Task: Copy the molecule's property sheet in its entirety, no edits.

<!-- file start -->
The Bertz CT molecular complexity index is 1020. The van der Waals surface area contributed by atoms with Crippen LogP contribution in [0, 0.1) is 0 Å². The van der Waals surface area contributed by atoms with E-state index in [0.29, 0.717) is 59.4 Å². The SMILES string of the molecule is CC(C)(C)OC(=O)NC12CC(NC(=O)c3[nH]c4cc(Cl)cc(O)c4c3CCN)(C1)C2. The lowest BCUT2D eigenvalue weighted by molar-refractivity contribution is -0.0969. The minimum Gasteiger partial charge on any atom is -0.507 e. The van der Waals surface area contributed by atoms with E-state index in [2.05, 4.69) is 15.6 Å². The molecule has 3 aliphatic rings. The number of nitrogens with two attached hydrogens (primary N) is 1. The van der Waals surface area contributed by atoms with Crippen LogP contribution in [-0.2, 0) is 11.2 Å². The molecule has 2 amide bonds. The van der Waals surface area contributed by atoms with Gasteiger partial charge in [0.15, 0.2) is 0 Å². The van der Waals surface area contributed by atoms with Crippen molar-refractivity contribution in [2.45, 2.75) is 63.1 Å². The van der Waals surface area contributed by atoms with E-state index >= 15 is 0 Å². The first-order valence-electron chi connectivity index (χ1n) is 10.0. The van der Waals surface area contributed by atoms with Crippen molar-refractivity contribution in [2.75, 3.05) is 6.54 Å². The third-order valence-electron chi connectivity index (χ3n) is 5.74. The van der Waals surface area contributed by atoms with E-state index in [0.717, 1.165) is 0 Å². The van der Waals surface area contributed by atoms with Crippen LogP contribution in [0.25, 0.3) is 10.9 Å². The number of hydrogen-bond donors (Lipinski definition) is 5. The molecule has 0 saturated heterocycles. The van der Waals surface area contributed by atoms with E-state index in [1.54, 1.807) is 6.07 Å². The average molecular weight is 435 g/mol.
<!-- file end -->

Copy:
The Bertz CT molecular complexity index is 1020. The van der Waals surface area contributed by atoms with Crippen LogP contribution in [0, 0.1) is 0 Å². The van der Waals surface area contributed by atoms with E-state index in [0.29, 0.717) is 59.4 Å². The SMILES string of the molecule is CC(C)(C)OC(=O)NC12CC(NC(=O)c3[nH]c4cc(Cl)cc(O)c4c3CCN)(C1)C2. The lowest BCUT2D eigenvalue weighted by molar-refractivity contribution is -0.0969. The minimum Gasteiger partial charge on any atom is -0.507 e. The van der Waals surface area contributed by atoms with E-state index in [2.05, 4.69) is 15.6 Å². The molecule has 3 aliphatic rings. The number of nitrogens with two attached hydrogens (primary N) is 1. The van der Waals surface area contributed by atoms with Crippen LogP contribution in [-0.2, 0) is 11.2 Å². The molecule has 2 amide bonds. The van der Waals surface area contributed by atoms with Gasteiger partial charge in [0.15, 0.2) is 0 Å². The van der Waals surface area contributed by atoms with Crippen molar-refractivity contribution in [2.45, 2.75) is 63.1 Å². The van der Waals surface area contributed by atoms with E-state index >= 15 is 0 Å². The first-order valence-electron chi connectivity index (χ1n) is 10.0. The van der Waals surface area contributed by atoms with Crippen molar-refractivity contribution in [2.75, 3.05) is 6.54 Å². The third-order valence-electron chi connectivity index (χ3n) is 5.74. The van der Waals surface area contributed by atoms with E-state index in [0.717, 1.165) is 0 Å². The van der Waals surface area contributed by atoms with Crippen LogP contribution in [0.25, 0.3) is 10.9 Å². The number of hydrogen-bond donors (Lipinski definition) is 5. The molecule has 0 saturated heterocycles. The van der Waals surface area contributed by atoms with E-state index in [1.54, 1.807) is 6.07 Å². The average molecular weight is 435 g/mol.